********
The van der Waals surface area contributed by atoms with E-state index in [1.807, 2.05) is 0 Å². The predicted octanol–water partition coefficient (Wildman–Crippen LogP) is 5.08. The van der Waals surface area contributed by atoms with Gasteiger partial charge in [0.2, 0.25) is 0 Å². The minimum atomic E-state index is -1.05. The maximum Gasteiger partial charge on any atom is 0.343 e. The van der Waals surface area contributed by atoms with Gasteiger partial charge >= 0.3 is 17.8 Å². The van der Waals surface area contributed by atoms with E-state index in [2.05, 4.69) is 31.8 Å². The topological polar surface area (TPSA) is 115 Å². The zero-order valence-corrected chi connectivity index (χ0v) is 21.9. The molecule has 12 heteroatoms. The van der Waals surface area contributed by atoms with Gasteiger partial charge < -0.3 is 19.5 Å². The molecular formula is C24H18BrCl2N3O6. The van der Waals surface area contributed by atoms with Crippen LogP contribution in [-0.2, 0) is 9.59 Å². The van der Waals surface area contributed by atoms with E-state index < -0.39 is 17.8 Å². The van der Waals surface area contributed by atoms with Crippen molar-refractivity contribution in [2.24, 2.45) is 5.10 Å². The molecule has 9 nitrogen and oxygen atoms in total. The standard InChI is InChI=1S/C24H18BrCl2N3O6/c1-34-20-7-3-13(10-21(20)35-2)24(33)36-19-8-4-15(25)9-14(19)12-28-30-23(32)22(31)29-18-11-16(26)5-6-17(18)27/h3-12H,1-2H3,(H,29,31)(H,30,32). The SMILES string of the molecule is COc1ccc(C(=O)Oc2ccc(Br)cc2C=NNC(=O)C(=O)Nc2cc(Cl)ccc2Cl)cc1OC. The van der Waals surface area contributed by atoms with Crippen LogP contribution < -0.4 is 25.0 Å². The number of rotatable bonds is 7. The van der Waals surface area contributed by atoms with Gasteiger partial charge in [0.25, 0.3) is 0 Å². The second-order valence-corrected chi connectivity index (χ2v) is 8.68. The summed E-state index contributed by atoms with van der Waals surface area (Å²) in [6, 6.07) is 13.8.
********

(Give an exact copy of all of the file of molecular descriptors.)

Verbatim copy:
The van der Waals surface area contributed by atoms with E-state index in [1.807, 2.05) is 0 Å². The predicted octanol–water partition coefficient (Wildman–Crippen LogP) is 5.08. The van der Waals surface area contributed by atoms with Gasteiger partial charge in [0.2, 0.25) is 0 Å². The minimum atomic E-state index is -1.05. The maximum Gasteiger partial charge on any atom is 0.343 e. The van der Waals surface area contributed by atoms with Gasteiger partial charge >= 0.3 is 17.8 Å². The van der Waals surface area contributed by atoms with E-state index in [2.05, 4.69) is 31.8 Å². The topological polar surface area (TPSA) is 115 Å². The zero-order valence-corrected chi connectivity index (χ0v) is 21.9. The molecule has 12 heteroatoms. The van der Waals surface area contributed by atoms with Gasteiger partial charge < -0.3 is 19.5 Å². The molecular formula is C24H18BrCl2N3O6. The van der Waals surface area contributed by atoms with Crippen LogP contribution in [-0.2, 0) is 9.59 Å². The van der Waals surface area contributed by atoms with E-state index < -0.39 is 17.8 Å². The van der Waals surface area contributed by atoms with Crippen molar-refractivity contribution in [2.24, 2.45) is 5.10 Å². The molecule has 9 nitrogen and oxygen atoms in total. The standard InChI is InChI=1S/C24H18BrCl2N3O6/c1-34-20-7-3-13(10-21(20)35-2)24(33)36-19-8-4-15(25)9-14(19)12-28-30-23(32)22(31)29-18-11-16(26)5-6-17(18)27/h3-12H,1-2H3,(H,29,31)(H,30,32). The SMILES string of the molecule is COc1ccc(C(=O)Oc2ccc(Br)cc2C=NNC(=O)C(=O)Nc2cc(Cl)ccc2Cl)cc1OC. The van der Waals surface area contributed by atoms with Crippen LogP contribution < -0.4 is 25.0 Å². The number of rotatable bonds is 7. The van der Waals surface area contributed by atoms with Gasteiger partial charge in [0.25, 0.3) is 0 Å². The second-order valence-corrected chi connectivity index (χ2v) is 8.68. The summed E-state index contributed by atoms with van der Waals surface area (Å²) in [6, 6.07) is 13.8.